Ok, I'm obsessed with trying to follow the war. Or rather the different opinions on the war. Most of what I'm reading is supportive of Israel (reflecting my own bias, I suppose).
First some roundups:
Christopher Blosser (Cardinal Ratzinger Fan Club) has a huge roundup ... mostly pro-Israeili (a little ironic, given the Vatican's stance :)).
He also provides links to huge round-ups: Blogs of War -- media coverage of the conflict and Truth Laid Bare -- Palestinian, Lebanese and Israeli blogs opining on the war (which are, more or less, quite predictable in their views. The Lebanese are horrified at the attack, though some loath Hezbollah. The Palestianians hate Israel. Israelis generally feel justified in their response).
I missed this op-ed in the WSJ by Lebanese-American academic, Foaud Ajami: this is Nasrallah's doing.
The New Republic is completely pro-Israel: Just Cause (by Martin Peretz, editor-in-chief). There's also an article making parallels with India. Hezbollah attacks Israel and Israel goes after them. Terrorists, almost certainly based in (supported by?) Pakistan attack Bombay and India does nothing. Of course there are huge differences, one being the Bomb. (If Lebanon were a nuclear state, Israel wouldn't be doing this. If Lebanon were a nuclear state, either Hezbollah wouldn't exist, or, would have the bomb!)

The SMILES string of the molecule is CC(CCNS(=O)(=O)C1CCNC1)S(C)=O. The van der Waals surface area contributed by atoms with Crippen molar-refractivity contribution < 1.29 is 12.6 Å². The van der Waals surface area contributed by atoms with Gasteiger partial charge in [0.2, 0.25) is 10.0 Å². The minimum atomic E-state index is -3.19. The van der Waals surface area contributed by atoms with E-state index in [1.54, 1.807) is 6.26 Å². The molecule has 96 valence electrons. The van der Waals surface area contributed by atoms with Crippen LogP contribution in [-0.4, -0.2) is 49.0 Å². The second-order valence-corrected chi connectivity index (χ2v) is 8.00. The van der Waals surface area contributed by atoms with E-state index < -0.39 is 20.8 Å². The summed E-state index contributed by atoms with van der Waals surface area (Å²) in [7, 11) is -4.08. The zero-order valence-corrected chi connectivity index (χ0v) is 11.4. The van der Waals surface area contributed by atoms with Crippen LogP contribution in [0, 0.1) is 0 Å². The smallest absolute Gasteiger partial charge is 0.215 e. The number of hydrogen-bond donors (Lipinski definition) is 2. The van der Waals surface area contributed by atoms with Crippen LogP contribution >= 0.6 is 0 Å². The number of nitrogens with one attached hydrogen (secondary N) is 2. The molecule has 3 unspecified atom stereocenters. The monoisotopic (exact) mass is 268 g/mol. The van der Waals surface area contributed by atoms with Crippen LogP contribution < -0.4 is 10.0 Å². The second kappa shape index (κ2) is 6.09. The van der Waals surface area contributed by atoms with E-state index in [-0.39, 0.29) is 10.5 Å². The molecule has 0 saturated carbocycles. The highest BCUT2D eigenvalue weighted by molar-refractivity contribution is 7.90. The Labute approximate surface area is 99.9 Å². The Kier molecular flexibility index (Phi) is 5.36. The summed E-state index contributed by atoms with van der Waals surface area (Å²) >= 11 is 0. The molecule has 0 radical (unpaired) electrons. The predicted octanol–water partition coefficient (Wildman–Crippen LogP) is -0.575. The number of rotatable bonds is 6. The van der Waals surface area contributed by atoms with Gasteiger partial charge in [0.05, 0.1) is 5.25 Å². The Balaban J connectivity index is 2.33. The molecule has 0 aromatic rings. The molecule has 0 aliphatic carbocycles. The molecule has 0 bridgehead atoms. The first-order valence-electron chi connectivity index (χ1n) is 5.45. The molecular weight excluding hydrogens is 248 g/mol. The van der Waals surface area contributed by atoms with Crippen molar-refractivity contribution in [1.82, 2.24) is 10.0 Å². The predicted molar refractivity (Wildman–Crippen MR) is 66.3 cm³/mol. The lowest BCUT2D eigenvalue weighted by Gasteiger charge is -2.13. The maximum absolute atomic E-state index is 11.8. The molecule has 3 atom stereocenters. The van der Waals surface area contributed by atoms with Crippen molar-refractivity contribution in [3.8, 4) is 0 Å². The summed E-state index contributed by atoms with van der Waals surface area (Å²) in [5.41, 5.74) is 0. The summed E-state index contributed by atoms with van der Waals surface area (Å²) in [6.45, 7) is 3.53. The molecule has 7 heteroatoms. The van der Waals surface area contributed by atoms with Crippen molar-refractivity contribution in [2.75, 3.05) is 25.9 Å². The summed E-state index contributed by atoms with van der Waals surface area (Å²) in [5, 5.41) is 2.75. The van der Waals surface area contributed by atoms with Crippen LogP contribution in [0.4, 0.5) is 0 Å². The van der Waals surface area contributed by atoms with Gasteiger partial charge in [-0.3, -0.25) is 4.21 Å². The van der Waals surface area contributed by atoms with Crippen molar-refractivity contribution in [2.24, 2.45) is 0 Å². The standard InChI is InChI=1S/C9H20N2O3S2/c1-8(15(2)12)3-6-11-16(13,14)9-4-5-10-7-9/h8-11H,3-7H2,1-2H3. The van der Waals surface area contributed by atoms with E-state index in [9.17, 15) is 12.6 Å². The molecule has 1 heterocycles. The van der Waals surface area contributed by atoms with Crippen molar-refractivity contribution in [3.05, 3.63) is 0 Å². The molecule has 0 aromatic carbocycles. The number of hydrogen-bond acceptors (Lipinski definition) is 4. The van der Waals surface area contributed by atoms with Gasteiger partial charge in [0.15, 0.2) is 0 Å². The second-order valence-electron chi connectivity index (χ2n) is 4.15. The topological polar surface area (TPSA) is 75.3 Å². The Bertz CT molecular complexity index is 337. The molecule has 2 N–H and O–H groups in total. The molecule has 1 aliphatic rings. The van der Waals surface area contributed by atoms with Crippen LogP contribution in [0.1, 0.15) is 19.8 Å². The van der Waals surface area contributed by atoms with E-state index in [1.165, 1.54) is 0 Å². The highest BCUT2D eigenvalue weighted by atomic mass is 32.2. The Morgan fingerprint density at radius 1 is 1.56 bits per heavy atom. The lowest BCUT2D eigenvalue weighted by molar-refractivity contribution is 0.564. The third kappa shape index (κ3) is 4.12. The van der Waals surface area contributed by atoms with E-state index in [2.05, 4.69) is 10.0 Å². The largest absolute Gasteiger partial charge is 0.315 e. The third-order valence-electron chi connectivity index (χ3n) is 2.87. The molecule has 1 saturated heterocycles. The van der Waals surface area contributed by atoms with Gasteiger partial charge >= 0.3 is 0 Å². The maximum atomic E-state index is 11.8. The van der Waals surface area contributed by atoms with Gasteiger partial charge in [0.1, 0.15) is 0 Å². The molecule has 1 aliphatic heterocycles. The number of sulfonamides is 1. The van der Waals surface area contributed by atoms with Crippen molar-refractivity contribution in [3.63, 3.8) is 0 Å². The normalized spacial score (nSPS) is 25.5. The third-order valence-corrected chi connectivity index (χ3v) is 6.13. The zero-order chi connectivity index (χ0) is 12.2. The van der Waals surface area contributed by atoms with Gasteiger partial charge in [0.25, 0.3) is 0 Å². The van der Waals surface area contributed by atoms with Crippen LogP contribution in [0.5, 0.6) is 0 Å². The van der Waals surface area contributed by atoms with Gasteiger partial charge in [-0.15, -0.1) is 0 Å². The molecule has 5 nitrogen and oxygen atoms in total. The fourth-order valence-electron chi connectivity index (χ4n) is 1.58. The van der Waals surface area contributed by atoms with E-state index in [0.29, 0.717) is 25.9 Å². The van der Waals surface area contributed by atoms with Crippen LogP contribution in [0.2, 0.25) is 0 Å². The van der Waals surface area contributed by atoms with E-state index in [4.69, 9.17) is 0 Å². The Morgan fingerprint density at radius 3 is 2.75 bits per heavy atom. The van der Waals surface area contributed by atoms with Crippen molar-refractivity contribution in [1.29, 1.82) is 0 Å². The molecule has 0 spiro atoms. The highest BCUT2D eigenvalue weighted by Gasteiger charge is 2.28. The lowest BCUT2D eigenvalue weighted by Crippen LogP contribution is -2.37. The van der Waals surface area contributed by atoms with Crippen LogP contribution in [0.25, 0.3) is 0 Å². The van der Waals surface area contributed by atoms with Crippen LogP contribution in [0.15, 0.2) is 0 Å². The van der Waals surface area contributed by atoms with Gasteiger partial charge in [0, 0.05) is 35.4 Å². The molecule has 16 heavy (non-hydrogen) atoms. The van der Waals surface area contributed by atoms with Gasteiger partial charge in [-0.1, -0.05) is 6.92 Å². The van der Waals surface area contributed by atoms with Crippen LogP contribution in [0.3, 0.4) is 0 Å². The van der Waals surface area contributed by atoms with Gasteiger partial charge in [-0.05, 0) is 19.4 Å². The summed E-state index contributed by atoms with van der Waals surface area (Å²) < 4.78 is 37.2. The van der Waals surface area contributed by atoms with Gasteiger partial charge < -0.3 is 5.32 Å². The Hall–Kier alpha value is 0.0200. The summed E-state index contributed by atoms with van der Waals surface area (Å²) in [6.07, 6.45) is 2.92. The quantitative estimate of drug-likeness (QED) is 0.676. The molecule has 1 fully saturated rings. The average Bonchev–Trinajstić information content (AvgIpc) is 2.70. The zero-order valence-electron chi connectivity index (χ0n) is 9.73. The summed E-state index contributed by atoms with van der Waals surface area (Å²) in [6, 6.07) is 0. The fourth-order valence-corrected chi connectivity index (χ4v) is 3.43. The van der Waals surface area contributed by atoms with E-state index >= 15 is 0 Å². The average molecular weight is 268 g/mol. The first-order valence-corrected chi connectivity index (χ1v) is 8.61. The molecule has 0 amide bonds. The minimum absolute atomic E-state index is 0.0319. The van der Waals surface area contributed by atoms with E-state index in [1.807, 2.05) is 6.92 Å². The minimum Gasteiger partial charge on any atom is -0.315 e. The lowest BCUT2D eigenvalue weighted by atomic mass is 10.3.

Amy started a post inviting comments on Iraqi Prime Minister Al-Maliki's speech to Congress and the Lebanon war. Nothing really there about Iraq but lots of good commentary on Israel, Palestine and Lebanon and some serious attempts to engage Catholic teaching. One comment that I found particularly informative was Tom Haessler's (July 27, 3:08 pm) on the narrowing of the criteria for the use of force in recent Magisterial pronouncements, going back to Pacem in Terris.
Zenit has an interview with Archbishop Giovanni Lajolo (who was one of the observers of the Holy See in the Rome conference), expressing his disappointment at the outcome, but trying to highlight the positive aspects of the meeting. Bottom line: "An immediate suspension of hostilities is possible, and, therefore, necessary." I'm not sure I really follow the Archbishop's reasoning. Israel should cease hostilities so that Hezbollah, which has no interest in peace, can resume them? How does one get Hezbollah to stop what its doing, or get Syria or Iran to stop their murderous advance of agression? Is there ever a situation where suspension of hostilities is "not possible?" (More in the comboxes at Amy's on Lajolo's statement)
The situation seems intractable ... here's an Open Letter to Israel from a Palestinian blogger (or maybe an American living in Palestine?) -- the narrative of victimhood is so different from that on the other side.
Finally -- here's a picture that's being called the Lebanese Pietà (Pictures from NYT, via this post at Amy's. Load it. Then weep. And pray.